3 min

Pride Toronto plans for 2008

How will the city's budget crisis impact next year's celebration?

As Pride Toronto prepares to set its budget and fundraising goals for the next year the organization is worried about possible fallout from the city’s financial woes.

“We’re hoping to at least maintain what we had last year,” says Fatima Amarshi, Pride’s executive director. “A lot of it will depend on costs that might be downloaded to us from the city. At the moment I don’t think anyone at the city really knows what their budget will be.”

In 2007 Pride received about $115,000 in grants from the city, most under the Major Cultural Organizations grants program. Amarshi says she doesn’t have a figure on how much money the city also contributes in direct services, including policing, clean-up and crowd control barriers.

“The costs, even a few of them, would be very difficult to absorb,” she says. “We would either have to find new streams of revenue or cut events. The city council’s been very supportive, not only of us but of other events, and obviously we hope that continues.”

Amarshi says Pride may have a better idea of how the city’s finances will affect it once the fallout from city council’s Oct 22 vote on raising taxes becomes apparent. That vote will decide whether to increase the land transfer and car registration taxes that the city collects.

Amarshi says Pride has no immediate sources of new revenue on tap but that the organization will set its budget by the end of November after the various committees have met to discuss next year’s event.

The date for next year’s Pride parade has been set for the traditional last Sunday in June. The week will kick off on Fri, Jun 20. The Dyke March is scheduled for Sat, Jun 28 and the parade on Sun, Jun 29.

Amarshi says Pride will be looking for nominations for the parade’s grand marshal beginning in early November. She says the board will also be choosing the international grand marshal for the parade early next year.

“We’re looking for a grassroots activist working where there’s state-sanctioned violence against gays,” she says. “We’ve had marshals from Eastern Europe and South Asia so we’ll probably be looking for someone from another continent.”

Pride Toronto is still fighting a trademark infringement lawsuit against a merchandiser who wanted to use the Pride name to make money. Pride Toronto trademarked the word Pride, although cochair Lenore MacAdam says the organization allows other Pride festivals in Canada to use the term free of charge.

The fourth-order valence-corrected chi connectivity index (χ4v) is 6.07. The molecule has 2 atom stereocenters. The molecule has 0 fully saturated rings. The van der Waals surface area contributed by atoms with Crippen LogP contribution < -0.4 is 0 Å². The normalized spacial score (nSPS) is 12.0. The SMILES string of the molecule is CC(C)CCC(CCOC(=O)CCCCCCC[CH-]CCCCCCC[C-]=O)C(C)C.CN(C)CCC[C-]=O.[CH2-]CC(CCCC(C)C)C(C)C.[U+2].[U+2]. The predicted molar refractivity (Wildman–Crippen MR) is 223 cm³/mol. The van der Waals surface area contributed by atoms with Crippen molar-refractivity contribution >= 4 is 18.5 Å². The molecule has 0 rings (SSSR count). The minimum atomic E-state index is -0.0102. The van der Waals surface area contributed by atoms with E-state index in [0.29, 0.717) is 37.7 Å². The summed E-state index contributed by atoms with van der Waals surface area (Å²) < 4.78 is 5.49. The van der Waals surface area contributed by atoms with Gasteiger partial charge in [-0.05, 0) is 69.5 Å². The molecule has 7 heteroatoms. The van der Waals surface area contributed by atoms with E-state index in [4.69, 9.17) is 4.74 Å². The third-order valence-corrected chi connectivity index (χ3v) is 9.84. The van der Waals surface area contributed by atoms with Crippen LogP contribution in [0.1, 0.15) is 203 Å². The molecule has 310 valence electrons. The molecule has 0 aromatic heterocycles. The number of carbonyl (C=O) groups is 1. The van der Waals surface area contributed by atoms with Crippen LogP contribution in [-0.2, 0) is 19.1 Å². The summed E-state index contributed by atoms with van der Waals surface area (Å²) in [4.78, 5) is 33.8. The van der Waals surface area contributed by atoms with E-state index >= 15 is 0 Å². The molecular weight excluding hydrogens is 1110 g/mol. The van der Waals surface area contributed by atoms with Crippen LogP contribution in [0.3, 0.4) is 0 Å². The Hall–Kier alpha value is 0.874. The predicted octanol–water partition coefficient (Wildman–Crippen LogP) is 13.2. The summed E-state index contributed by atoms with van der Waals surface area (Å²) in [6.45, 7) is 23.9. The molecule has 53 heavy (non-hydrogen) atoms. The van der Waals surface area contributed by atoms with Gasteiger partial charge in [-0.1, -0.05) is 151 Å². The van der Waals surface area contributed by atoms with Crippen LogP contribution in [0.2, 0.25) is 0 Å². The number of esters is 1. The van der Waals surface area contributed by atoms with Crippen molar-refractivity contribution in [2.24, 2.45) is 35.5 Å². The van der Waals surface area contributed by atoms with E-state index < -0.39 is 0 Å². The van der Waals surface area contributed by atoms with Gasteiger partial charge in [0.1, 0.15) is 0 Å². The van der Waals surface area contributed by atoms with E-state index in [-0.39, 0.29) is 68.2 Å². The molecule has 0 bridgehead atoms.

MacAdam says Pride is being represented pro bono by a Toronto law firm and is considering whether to turn ownership of the trademark over to Fierte Canada Pride, a national organization of Pride festivals. MacAdam says Pride Toronto is worried about whether the national organization will be able to vigorously defend the Pride trademark.

“Right now they don’t even have access to pro bono lawyers,” she says.

Pride is also looking to hire a full-time volunteer program manager. That person will be responsible for recruiting, training and managing Pride’s many volunteers and for coordinating the volunteer committees. Applications are due Fri, Oct 26.

Pride is also conducting a survey of community members about what Pride should be like in the future. The deadline for filling out the online survey was Oct 23.

MacAdam says one purpose of the survey is to find out how people feel about the relationship Pride has with corporate sponsors.

“We regularly hear from people that Pride is too corporate but we really at this point have no choice but to have some corporate funding,” says MacAdam. “We’re trying to get a sense of how do you want to pay for it. We have to pay for Pride somehow.”

The survey includes questions about whether Pride’s primary mission should be raising the visibility of the community, celebrating queer identity or advocating for queer rights. The survey also asks whether Pride should leave political views to other community groups or whether it should begin taking specific political stands as a community organization.

“From a values perspective, we wanted to have a sense of what Pride means to people,” says MacAdam. “Whether the most important thing is the celebration or the political statements.”